A new wave in the Ocean

Indian Ocean on their new album “Tandanu” where they have collaborated with artistes they admire

Updated - May 26, 2014 01:18 pm IST

Published - May 25, 2014 04:39 pm IST - new delhi

Over more than two decades of its existence, Indian Ocean has collaborated with several people on stage – “spontaneously and randomly without any preparation,” as Rahul Ram says. But a studio album comprising collaborations breaks new ground in Indian Ocean territory.

Tandanu, the band's seventh studio album, has seven songs, featuring seven different collaborators admired and respected by the band. They are Pandit Vishwa Mohan Bhatt, Vishal Dadlani, Selva Ganesh, Karsh Kale, Shankar Mahadevan, Shubha Mudgal and Kumaresh Rajagopalan. One song is being released each week on YouTube and MTV Indies through a short film, intended not as a music video, but as the “story of the song”.

“The idea that we will collaborate with people has been with us for four-five years now but we just could not do it,” says Amit Kilam. “We wanted to do it in a fairly decent manner. We just didn’t want to record one song one fine day and then wait for luck to take us to another guy to make another song after five months...We wanted it to be one complete project.”

After the death of Asheem Chakravarty, a founding member of Indian Ocean and its percussionist and vocalist, there was a lull in the productivity of the band. The members were meeting less frequently, and there was a feeling that the band was marking time, explains Ram.

With the departure of Susmit Sen, and the coming in of his replacement Nikhil Rao last year, Indian Ocean could revitalise itself. The band, which now comprises Ram on bass guitar and vocals, Kilam on drums and vocals, Himanshu Joshi on vocals, Tuheen Chakravarty on tabla and Rao on guitar, started rehearsing in April 2013 and work on the album got going in October.

The seven songs in the album range from classical explorations to protest anthems and folk songs. While some songs are a departure from everything we’ve come to associate them with, others are steeped in the band’s past.

Talking about “Roday”, a song about displacement performed in collaboration with Vishal Dadlani, Kilam says, “It is the most verbose song Indian Ocean ever...It is the first song where there are more lyrics than music. Otherwise we always have 70 per cent music, 30 per cent lyrics. This is the absolute opposite of that.”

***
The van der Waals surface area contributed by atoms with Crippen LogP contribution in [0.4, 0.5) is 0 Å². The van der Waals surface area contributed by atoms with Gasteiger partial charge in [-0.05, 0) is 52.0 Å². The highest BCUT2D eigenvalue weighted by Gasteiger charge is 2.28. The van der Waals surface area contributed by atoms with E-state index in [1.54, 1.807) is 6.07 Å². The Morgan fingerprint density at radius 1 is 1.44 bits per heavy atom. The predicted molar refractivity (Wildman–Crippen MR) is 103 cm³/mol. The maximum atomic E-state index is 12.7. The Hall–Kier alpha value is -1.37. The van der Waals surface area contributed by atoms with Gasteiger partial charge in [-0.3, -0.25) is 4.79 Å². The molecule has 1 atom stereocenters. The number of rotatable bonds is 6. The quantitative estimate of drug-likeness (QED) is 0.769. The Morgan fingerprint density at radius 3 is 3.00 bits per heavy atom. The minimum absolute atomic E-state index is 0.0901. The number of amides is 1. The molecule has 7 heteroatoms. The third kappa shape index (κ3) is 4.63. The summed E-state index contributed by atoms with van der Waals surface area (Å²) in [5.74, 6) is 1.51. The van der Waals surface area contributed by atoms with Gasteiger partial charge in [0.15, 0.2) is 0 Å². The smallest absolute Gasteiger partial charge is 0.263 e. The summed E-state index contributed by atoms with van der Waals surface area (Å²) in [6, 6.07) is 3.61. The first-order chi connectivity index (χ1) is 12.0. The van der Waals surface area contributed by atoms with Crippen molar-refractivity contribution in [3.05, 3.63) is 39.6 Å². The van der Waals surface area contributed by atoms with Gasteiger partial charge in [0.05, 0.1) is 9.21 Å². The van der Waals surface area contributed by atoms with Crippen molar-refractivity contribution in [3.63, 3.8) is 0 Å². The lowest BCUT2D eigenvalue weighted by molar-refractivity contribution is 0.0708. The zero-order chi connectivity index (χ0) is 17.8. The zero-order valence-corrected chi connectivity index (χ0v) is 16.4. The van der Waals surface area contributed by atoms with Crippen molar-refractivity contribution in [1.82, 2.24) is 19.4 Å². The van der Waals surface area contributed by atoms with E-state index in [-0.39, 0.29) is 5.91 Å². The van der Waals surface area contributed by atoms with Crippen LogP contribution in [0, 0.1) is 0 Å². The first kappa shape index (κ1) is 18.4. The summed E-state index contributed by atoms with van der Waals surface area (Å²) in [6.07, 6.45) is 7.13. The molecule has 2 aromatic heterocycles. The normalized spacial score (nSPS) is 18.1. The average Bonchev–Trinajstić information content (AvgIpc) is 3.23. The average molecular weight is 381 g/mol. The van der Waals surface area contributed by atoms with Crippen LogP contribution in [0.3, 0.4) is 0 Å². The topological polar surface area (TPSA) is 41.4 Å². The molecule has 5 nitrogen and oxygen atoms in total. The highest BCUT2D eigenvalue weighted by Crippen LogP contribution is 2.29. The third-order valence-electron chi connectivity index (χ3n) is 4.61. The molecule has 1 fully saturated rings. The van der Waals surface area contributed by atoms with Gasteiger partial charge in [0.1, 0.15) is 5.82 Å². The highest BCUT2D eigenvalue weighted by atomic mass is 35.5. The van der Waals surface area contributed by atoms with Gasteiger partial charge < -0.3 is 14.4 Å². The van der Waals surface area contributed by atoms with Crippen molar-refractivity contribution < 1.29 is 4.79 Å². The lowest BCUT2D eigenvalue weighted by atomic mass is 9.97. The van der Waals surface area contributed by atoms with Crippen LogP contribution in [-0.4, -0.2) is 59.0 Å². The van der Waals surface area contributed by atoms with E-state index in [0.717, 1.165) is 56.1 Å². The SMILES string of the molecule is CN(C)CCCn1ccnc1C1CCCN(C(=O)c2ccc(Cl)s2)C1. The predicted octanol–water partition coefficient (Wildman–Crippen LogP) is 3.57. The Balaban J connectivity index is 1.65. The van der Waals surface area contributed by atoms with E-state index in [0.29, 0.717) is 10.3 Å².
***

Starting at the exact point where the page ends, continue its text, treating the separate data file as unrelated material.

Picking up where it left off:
“Cheetu”, for which the percussionist V. Selvaganesh collaborated, is a song Rahul learnt almost 20 years ago when he was an activist with Narmada Bachao Andolan. “Gar Ho Sakey”, featuring Shubha Mudgal, is an old-Left anthem of unknown provenance that is still popular with activist groups in North-India. “Since this was a song which was known to all of us, the challenge for us was how to turn the whole feel of the song around and how differently could we present it. And we must say we are very happy with the final outcome,” they say.

“Tandanu”, featuring Shankar Mahadevan, is a folk song from the Belur-Halebid region of Karnataka which Rahul first heard from his aunt when he was a kid. “It is a song that was made when Asheem and Susmit were in the band, so it’s been with us for a long time,” Kilam says.

Talking about why this was chosen as the name of the album, Rahul says, “We had a huge discussion; it could have been ‘Tandanu’, it could have been ‘Cheetu’ or ‘Roday’...It came down to these three because we like having a name that is instantly separate...”

“Tandanu sounded like it had something to do with music,” says Kilam. “If you Google it you won’t get anything except this,” Tuheen chips in, as others murmur their approval. ‘Jhini’, ‘Desert Rain’, ‘Kandisa’ and ‘16/330 Khajoor Road’ would all appear to conform to this logic, but their first, titled ‘Indian Ocean’ (whose subtitle “A musical voyage with no frontiers” is still a great source of mirth for the band), sticks out like a sore thumb.

Ram offers an explanation. “At that time who the hell knew that we’d be here, man.”

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